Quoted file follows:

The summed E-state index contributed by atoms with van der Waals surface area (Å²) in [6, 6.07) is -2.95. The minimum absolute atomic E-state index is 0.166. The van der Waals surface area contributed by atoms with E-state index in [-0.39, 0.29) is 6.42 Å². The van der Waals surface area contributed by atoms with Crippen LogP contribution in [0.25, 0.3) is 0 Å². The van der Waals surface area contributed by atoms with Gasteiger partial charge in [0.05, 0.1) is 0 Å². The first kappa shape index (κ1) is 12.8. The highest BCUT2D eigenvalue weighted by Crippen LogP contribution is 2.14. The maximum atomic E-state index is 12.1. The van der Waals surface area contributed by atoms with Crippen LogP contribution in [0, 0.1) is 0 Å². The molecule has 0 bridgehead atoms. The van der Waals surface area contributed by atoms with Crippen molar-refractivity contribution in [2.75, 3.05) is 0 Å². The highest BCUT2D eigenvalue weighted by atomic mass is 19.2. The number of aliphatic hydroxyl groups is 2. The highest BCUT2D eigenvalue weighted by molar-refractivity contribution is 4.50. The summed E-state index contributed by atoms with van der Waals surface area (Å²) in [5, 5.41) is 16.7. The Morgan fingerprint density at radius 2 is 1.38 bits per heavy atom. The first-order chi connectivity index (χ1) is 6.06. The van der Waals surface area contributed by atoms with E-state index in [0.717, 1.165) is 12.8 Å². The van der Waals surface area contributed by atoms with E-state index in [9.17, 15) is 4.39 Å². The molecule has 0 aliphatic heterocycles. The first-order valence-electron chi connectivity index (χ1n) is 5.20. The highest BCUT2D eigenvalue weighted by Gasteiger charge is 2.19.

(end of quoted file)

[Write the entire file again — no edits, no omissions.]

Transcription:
The summed E-state index contributed by atoms with van der Waals surface area (Å²) in [6, 6.07) is -2.95. The minimum absolute atomic E-state index is 0.166. The van der Waals surface area contributed by atoms with E-state index in [-0.39, 0.29) is 6.42 Å². The van der Waals surface area contributed by atoms with Crippen LogP contribution in [0.25, 0.3) is 0 Å². The van der Waals surface area contributed by atoms with Gasteiger partial charge in [0.05, 0.1) is 0 Å². The first kappa shape index (κ1) is 12.8. The highest BCUT2D eigenvalue weighted by Crippen LogP contribution is 2.14. The maximum atomic E-state index is 12.1. The van der Waals surface area contributed by atoms with Crippen LogP contribution in [0, 0.1) is 0 Å². The molecule has 0 bridgehead atoms. The van der Waals surface area contributed by atoms with Crippen molar-refractivity contribution in [2.75, 3.05) is 0 Å². The highest BCUT2D eigenvalue weighted by atomic mass is 19.2. The number of aliphatic hydroxyl groups is 2. The highest BCUT2D eigenvalue weighted by molar-refractivity contribution is 4.50. The summed E-state index contributed by atoms with van der Waals surface area (Å²) in [5, 5.41) is 16.7. The Morgan fingerprint density at radius 2 is 1.38 bits per heavy atom. The first-order chi connectivity index (χ1) is 6.06. The van der Waals surface area contributed by atoms with E-state index in [0.717, 1.165) is 12.8 Å². The van der Waals surface area contributed by atoms with E-state index in [9.17, 15) is 4.39 Å². The molecule has 0 aliphatic heterocycles. The first-order valence-electron chi connectivity index (χ1n) is 5.20. The highest BCUT2D eigenvalue weighted by Gasteiger charge is 2.19.